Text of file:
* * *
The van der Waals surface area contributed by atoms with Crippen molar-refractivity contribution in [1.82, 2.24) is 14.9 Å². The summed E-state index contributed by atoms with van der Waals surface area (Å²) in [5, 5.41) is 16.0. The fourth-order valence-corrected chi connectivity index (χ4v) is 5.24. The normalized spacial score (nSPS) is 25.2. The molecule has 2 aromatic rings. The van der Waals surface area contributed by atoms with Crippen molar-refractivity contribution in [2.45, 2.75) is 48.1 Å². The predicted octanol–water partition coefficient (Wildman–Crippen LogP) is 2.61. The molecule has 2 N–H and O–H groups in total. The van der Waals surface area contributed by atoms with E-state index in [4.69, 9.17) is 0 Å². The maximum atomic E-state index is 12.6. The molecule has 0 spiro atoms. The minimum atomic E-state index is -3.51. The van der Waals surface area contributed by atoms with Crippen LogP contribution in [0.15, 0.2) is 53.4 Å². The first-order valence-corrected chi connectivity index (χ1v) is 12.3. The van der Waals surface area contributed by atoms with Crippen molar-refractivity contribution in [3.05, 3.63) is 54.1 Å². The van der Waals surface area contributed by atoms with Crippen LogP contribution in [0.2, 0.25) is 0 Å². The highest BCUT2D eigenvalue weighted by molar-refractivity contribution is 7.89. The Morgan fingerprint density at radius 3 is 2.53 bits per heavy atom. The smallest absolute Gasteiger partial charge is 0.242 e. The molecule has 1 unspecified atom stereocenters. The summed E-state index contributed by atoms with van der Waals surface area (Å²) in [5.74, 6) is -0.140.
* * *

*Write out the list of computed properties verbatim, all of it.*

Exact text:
The van der Waals surface area contributed by atoms with Crippen molar-refractivity contribution in [1.82, 2.24) is 14.9 Å². The summed E-state index contributed by atoms with van der Waals surface area (Å²) in [5, 5.41) is 16.0. The fourth-order valence-corrected chi connectivity index (χ4v) is 5.24. The normalized spacial score (nSPS) is 25.2. The molecule has 2 aromatic rings. The van der Waals surface area contributed by atoms with Crippen molar-refractivity contribution in [2.45, 2.75) is 48.1 Å². The predicted octanol–water partition coefficient (Wildman–Crippen LogP) is 2.61. The molecule has 2 N–H and O–H groups in total. The van der Waals surface area contributed by atoms with E-state index in [4.69, 9.17) is 0 Å². The maximum atomic E-state index is 12.6. The molecule has 0 spiro atoms. The minimum atomic E-state index is -3.51. The van der Waals surface area contributed by atoms with Crippen LogP contribution in [0.15, 0.2) is 53.4 Å². The first-order valence-corrected chi connectivity index (χ1v) is 12.3. The van der Waals surface area contributed by atoms with Crippen molar-refractivity contribution in [3.05, 3.63) is 54.1 Å². The van der Waals surface area contributed by atoms with Crippen LogP contribution in [0.2, 0.25) is 0 Å². The highest BCUT2D eigenvalue weighted by molar-refractivity contribution is 7.89. The Morgan fingerprint density at radius 3 is 2.53 bits per heavy atom. The smallest absolute Gasteiger partial charge is 0.242 e. The molecule has 1 unspecified atom stereocenters. The summed E-state index contributed by atoms with van der Waals surface area (Å²) in [5.74, 6) is -0.140.